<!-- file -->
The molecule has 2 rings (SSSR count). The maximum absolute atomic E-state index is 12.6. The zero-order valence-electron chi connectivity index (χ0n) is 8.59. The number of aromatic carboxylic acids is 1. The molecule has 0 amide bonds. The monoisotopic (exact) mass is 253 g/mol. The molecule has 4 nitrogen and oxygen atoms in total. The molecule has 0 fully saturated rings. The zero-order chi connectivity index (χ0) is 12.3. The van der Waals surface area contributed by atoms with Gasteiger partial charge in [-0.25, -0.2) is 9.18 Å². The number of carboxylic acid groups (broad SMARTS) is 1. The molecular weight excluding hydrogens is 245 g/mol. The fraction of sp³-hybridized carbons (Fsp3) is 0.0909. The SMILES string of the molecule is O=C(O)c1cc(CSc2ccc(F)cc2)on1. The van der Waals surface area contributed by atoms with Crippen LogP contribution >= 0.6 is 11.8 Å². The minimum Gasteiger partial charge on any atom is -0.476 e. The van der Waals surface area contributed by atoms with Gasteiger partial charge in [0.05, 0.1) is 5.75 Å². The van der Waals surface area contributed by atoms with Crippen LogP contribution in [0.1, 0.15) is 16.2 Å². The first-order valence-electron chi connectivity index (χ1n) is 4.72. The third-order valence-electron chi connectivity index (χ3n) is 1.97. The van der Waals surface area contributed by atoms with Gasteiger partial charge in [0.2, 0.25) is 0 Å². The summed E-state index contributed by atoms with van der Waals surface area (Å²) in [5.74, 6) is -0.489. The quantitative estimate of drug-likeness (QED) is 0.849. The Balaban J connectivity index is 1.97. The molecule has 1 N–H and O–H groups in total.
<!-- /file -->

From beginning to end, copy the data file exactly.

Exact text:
The molecule has 2 rings (SSSR count). The maximum absolute atomic E-state index is 12.6. The zero-order valence-electron chi connectivity index (χ0n) is 8.59. The number of aromatic carboxylic acids is 1. The molecule has 0 amide bonds. The monoisotopic (exact) mass is 253 g/mol. The molecule has 4 nitrogen and oxygen atoms in total. The molecule has 0 fully saturated rings. The zero-order chi connectivity index (χ0) is 12.3. The van der Waals surface area contributed by atoms with Gasteiger partial charge in [-0.25, -0.2) is 9.18 Å². The number of carboxylic acid groups (broad SMARTS) is 1. The molecular weight excluding hydrogens is 245 g/mol. The fraction of sp³-hybridized carbons (Fsp3) is 0.0909. The SMILES string of the molecule is O=C(O)c1cc(CSc2ccc(F)cc2)on1. The van der Waals surface area contributed by atoms with Crippen LogP contribution >= 0.6 is 11.8 Å². The minimum Gasteiger partial charge on any atom is -0.476 e. The van der Waals surface area contributed by atoms with Gasteiger partial charge in [0.05, 0.1) is 5.75 Å². The van der Waals surface area contributed by atoms with Crippen LogP contribution in [0.1, 0.15) is 16.2 Å². The first-order valence-electron chi connectivity index (χ1n) is 4.72. The third-order valence-electron chi connectivity index (χ3n) is 1.97. The van der Waals surface area contributed by atoms with Gasteiger partial charge in [0.2, 0.25) is 0 Å². The summed E-state index contributed by atoms with van der Waals surface area (Å²) in [5.74, 6) is -0.489. The quantitative estimate of drug-likeness (QED) is 0.849. The Balaban J connectivity index is 1.97. The molecule has 1 N–H and O–H groups in total.